It’s the same even if the government brings in new tax laws. Take interest deductibility as an example.

The rules didn’t hurt you as much if you had owned a property for a long time. Your property value had gone up, so had the rent, while inflation eroded the value of your mortgage.

So long-term investors weren’t hurt as much as the newbies entering the market with large mortgages.

You can’t forecast future government policies. But, if you’ve been in the market and built up a bit of wealth, it can help you weather the storm.

#4 – Whether you have a dodgy tenant

Most investors will have had their share of dodgy tenant stories … including myself. These are the ones that don’t pay rent, or trash the place. But by and large tenants don’t give you too many headaches.

But, whether a tenant is respectful (or not) is uncertain. The prospective tenant might seem great at the start, but what happens if they’re just a good actor?

The first and best way to avoid a dodgy tenant is to use a property manager. They’ve got the skill and the experience to weed out the good from the bad.

Your other option is to get landlord insurance. This is an insurance policy that can protect you against some bad-tenant scenarios.

Under some policies, if your tenant leaves without paying rent, the insurance company pays the rent instead.

#5 – Where interest rates go

Your largest expense as an investor is the interest on your mortgage. Whether interest rates go up, down, or stay the same, they will impact your returns.

But economists aren’t good at predicting where interest rates will go. They can make a guess based on the latest data, but that data often changes as new facts emerge.

Two years ago it was Covid. Then inflation. Then wars. In 6 months it will be something else.

So the exact interest rate you pay will be uncertain over time.

How do you combat that uncertainty? The first step is to look at the bigger picture. Don’t look at where rates will go tomorrow or the day after.

Instead, look at why interest rates are where they are right now … and where they are likely to go in the next 6 – 12 months.

For example, inflation is really high right now. But if you look at the forecasts, most major banks should decrease their rates mid-year.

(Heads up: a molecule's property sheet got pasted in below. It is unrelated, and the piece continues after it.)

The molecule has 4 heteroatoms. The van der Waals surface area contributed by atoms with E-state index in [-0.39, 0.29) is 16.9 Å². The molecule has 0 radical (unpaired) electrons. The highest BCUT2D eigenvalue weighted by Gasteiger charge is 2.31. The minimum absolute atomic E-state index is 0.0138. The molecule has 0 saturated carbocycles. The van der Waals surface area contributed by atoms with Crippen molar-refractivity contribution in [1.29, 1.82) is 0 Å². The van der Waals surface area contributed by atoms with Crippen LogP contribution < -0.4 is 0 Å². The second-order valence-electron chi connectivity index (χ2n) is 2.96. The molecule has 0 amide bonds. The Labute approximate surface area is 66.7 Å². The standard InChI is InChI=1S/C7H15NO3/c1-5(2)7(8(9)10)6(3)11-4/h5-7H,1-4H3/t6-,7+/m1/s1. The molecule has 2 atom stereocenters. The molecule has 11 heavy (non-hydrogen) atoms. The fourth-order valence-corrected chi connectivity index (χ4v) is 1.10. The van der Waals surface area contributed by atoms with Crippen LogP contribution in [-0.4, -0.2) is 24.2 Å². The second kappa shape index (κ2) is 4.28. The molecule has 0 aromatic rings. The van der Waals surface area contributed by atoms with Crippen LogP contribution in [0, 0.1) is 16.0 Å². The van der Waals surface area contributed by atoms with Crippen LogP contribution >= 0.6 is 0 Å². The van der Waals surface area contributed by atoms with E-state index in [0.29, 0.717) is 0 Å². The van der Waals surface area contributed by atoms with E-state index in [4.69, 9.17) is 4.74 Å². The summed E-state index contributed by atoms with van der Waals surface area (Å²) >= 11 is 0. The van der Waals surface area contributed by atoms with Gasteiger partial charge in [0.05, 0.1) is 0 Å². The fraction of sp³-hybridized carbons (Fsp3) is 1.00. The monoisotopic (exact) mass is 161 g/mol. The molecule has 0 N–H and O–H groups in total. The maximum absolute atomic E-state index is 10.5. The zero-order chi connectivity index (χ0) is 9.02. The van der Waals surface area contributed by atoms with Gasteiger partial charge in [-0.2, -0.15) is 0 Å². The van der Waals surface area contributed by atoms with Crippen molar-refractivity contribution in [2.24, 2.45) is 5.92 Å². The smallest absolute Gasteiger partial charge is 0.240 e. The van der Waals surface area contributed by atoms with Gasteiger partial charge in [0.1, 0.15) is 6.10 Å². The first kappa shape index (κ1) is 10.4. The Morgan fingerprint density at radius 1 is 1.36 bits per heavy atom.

You can also minimise the risk you take by choosing a longer fixed rate, e.g. the 3-year or 5-year rate. You’ll often pay a higher interest rate, but you might prefer the certainty.

The last way is to take out less debt and use a cash deposit. This might not be possible because you need cash in the bank. But if you take out a lower mortgage, then you won’t be as impacted if interest rates change.

#6 – Unforeseen maintenance costs

This is the biggest lesson I learned when buying older houses. They often come with large maintenance costs.

Some investors see a decrepit-looking 100-year-old house as a project. But the big jobs – like a new roof or a new hot water cylinder – cost a lot of money without adding value.

This is why I personally buy New Build houses, or properties that aren’t as old. They are less likely to break down because they are newer. They also come with warranties, so if something breaks the builder may have to pay to replace it.

And then there’s everything else

All investments come with uncertainty.

And there are so many other sources of uncertainty that haven’t made this list. That’s because everyone will have factors that play on their minds.

When those come up, there are two questions to ask yourself. First, how can you address the uncertainty?

Can you use data to buy the right house? Can you get insurance to cover that risk? Or, can you run the numbers to account for it?

But not all uncertainties can be explained away; some you have to live with. That’s where you need to ask: “Does this uncertainty really matter?

How likely is it that the risk happens? And if it does happen, could you weather the storm?

All investments come with some risk. If you’re going to improve your life through investment property you need to get comfortable with some level of uncertainty.

But if you avoid all risk, your returns will likely be small.

Opes Partners
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Stevie Waring

Financial Adviser with 7 years of experience, and an investor in Wellington and Christchurch

Stevie Waring is a Financial Adviser with over 7 years of experience in property investment and a successful investor herself. Stevie has successfully guided over 200 Kiwis in their property investments, helping them move closer to achieving their financial goals.